~ Weekly Newsletter ~
Sydney PC User Group Newsletter 12 - 17 Dec 2016
Sorry for the Newsletter delay -- my personal modem was apparently blitzed by the rumbling thunder last Monday (5/12). I didn't even see any lightning. The modem box said "6000V Lightning Protection". Yeah, right!
New modem to the rescue. All the time I was blaming my long-suffering ISP but a Telstra techo finally proved that a strong DSL signal was indeed reaching my modem. It just didn't recognise it. We should all have hand-held testing instruments like this so we can confirm modem problems.
Whenever storms approach, power down all your computers and modems, disconnect the power cords from wall sockets and then UNPLUG the TELEPHONE LINE too!
Meetings for this week:
Tuesday 13th Dec
Programming: 5:30 pm - 8:00 pm
Come and show your projects, and see some others. We have a computer with a projector, so bring along picture files of your project and we'll project them on the wall. We have a broadband internet connection, so discussion can be wide-ranging. We'll see some new microprocessor applications and programming examples.
At the November meeting Steve said that small assemblies known as modules are available on the internet for a huge range of electronics and they are often cheaper than buying the individual components. Modules he bought lately include real time clock (RTC)+eeprom, relay+driver transistor+led, DS18B20 temperature sensor and an adjustable DC-DC converter. These were all $2-$3 each and would have cost at least double that to buy the parts individually. His next project will likely include one or more modules mounted onto a base PCB alongside the processor. The only down-side is the 3-4 weeks waiting time for free shipping from China, but if you can wait it is a good deal.
Andrew presented details of a means of controlling a small dc motor by using two PIC12F629 devices. One PIC12 uses short pulses to switch a power FET that applies the full drive voltage to a motor while a second PIC12 modulates this signal in two ways. Firstly it can block the pulses at any time thus allowing a fractional pulse to be applied to stop the motor at a particular position. Secondly it can request an increase in the number of pulses per second. The result is a system that, for a motor that is heavily mechanically loaded, approximates to the way a stepper motor operates in that very slow rotations are possible as well as allowing the motor to run at high speed.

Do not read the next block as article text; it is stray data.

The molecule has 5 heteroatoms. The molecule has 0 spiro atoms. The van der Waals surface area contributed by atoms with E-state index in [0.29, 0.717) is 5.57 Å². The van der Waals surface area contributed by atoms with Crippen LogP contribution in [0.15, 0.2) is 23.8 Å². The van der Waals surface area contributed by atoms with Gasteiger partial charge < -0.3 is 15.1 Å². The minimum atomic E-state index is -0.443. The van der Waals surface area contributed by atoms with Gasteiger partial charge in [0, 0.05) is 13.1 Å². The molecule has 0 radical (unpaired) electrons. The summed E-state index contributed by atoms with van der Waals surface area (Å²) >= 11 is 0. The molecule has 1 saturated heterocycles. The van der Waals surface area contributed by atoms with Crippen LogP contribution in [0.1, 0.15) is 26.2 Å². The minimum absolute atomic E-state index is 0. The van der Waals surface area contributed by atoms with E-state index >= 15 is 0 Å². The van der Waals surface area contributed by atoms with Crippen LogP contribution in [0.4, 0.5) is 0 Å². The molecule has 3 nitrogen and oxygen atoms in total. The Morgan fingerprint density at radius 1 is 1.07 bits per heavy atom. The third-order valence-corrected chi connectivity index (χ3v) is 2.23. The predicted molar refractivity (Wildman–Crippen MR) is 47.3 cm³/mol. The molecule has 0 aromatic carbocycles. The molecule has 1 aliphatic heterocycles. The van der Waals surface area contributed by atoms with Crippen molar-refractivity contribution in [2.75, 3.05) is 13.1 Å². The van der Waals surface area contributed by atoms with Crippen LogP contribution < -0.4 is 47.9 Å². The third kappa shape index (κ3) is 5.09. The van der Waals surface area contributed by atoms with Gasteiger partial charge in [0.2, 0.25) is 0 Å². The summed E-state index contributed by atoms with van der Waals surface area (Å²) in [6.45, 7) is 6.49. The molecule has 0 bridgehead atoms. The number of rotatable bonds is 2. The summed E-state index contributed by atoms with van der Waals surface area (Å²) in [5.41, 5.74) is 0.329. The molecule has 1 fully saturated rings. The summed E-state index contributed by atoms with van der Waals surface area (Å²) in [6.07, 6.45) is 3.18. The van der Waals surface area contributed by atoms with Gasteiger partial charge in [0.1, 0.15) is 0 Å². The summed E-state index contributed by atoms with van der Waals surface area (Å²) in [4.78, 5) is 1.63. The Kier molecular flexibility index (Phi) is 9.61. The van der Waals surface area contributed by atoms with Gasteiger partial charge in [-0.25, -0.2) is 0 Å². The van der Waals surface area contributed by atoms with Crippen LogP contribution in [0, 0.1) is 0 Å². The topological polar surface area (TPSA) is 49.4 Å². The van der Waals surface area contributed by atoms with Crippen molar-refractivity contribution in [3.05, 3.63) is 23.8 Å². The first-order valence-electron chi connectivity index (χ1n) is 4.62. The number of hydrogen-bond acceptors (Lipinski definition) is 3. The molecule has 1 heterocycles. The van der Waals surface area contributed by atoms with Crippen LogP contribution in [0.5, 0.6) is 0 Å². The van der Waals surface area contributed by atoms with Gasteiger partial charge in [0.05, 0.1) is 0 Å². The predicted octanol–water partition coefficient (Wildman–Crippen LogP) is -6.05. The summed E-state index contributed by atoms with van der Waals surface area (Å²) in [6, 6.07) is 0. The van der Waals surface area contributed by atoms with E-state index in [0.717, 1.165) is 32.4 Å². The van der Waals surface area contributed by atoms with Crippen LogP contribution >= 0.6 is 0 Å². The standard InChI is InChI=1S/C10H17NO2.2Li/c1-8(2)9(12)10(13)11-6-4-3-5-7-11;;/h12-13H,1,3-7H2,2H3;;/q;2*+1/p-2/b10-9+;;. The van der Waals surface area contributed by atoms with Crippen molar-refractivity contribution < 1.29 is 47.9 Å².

Alex created a barebones Arduino system by burning a bootloader called Optiloader into a standalone ATMEGA328 chip. He used an Arduino Pro Mini to act as an ISP and loaded the Optiloader sketch into it. The Pro Mini was then connected to the ATMEGA328 via the SPI interface and the bootloader burnt into the chip. Finally, the Pro Mini was removed from the circuit and a USB-TTL serial adapter connected to the ATMEGA328 chip. Using the Arduino IDE, sketches can be uploaded to the chip as if it were an Arduino board.
For more details, see http://www.embedio.com.au/projects/DIYArduino/index.htm
There won't be a Web Design meeting for December.
Please have a great Christmas and see you in the New Year.
Next week's meetings:
- Tuesday Forum: Tuesday, Dec 20 - 9:30 am - 12:00 noon
- Family History: Tuesday, Dec 20 - 1:00 pm - 3:00 pm